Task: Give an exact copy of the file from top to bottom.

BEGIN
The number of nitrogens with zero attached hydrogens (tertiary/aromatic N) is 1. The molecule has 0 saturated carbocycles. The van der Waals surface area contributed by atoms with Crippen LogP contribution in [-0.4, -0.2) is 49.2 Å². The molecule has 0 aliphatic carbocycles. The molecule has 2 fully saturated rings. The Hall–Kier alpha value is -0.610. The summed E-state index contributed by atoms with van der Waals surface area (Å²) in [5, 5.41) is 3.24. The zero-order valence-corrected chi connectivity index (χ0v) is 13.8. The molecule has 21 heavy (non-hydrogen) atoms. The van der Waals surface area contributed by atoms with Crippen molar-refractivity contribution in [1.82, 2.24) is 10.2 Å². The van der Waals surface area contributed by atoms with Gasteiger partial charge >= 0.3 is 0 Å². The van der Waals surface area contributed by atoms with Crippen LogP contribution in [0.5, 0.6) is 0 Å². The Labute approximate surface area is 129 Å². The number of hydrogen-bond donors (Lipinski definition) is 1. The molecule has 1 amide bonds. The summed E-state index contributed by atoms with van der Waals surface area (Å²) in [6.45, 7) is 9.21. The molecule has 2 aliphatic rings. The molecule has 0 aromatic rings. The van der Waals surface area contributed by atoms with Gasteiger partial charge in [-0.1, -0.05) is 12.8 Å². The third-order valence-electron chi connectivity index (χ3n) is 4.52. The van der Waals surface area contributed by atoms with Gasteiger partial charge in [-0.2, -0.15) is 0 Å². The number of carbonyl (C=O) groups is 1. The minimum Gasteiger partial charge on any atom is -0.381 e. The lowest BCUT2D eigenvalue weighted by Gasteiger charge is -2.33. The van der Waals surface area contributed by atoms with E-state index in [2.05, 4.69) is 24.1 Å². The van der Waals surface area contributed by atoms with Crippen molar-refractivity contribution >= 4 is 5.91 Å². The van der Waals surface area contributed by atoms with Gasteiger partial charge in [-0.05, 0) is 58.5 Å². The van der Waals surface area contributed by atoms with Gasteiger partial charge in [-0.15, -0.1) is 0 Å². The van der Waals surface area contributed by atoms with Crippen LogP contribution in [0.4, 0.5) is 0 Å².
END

The number of nitrogens with zero attached hydrogens (tertiary/aromatic N) is 1. The molecule has 0 saturated carbocycles. The van der Waals surface area contributed by atoms with Crippen LogP contribution in [-0.4, -0.2) is 49.2 Å². The molecule has 0 aliphatic carbocycles. The molecule has 2 fully saturated rings. The Hall–Kier alpha value is -0.610. The summed E-state index contributed by atoms with van der Waals surface area (Å²) in [5, 5.41) is 3.24. The zero-order valence-corrected chi connectivity index (χ0v) is 13.8. The molecule has 21 heavy (non-hydrogen) atoms. The van der Waals surface area contributed by atoms with Crippen molar-refractivity contribution in [1.82, 2.24) is 10.2 Å². The van der Waals surface area contributed by atoms with Gasteiger partial charge >= 0.3 is 0 Å². The van der Waals surface area contributed by atoms with Crippen LogP contribution in [0.5, 0.6) is 0 Å². The Labute approximate surface area is 129 Å². The number of hydrogen-bond donors (Lipinski definition) is 1. The molecule has 1 amide bonds. The summed E-state index contributed by atoms with van der Waals surface area (Å²) in [6.45, 7) is 9.21. The molecule has 2 aliphatic rings. The molecule has 0 aromatic rings. The van der Waals surface area contributed by atoms with Gasteiger partial charge in [-0.1, -0.05) is 12.8 Å². The third-order valence-electron chi connectivity index (χ3n) is 4.52. The van der Waals surface area contributed by atoms with Gasteiger partial charge in [-0.2, -0.15) is 0 Å². The number of carbonyl (C=O) groups is 1. The minimum Gasteiger partial charge on any atom is -0.381 e. The lowest BCUT2D eigenvalue weighted by Gasteiger charge is -2.33. The van der Waals surface area contributed by atoms with E-state index in [2.05, 4.69) is 24.1 Å². The van der Waals surface area contributed by atoms with Crippen molar-refractivity contribution >= 4 is 5.91 Å². The van der Waals surface area contributed by atoms with Gasteiger partial charge in [-0.05, 0) is 58.5 Å². The van der Waals surface area contributed by atoms with Gasteiger partial charge in [-0.15, -0.1) is 0 Å². The van der Waals surface area contributed by atoms with Crippen LogP contribution in [0.4, 0.5) is 0 Å².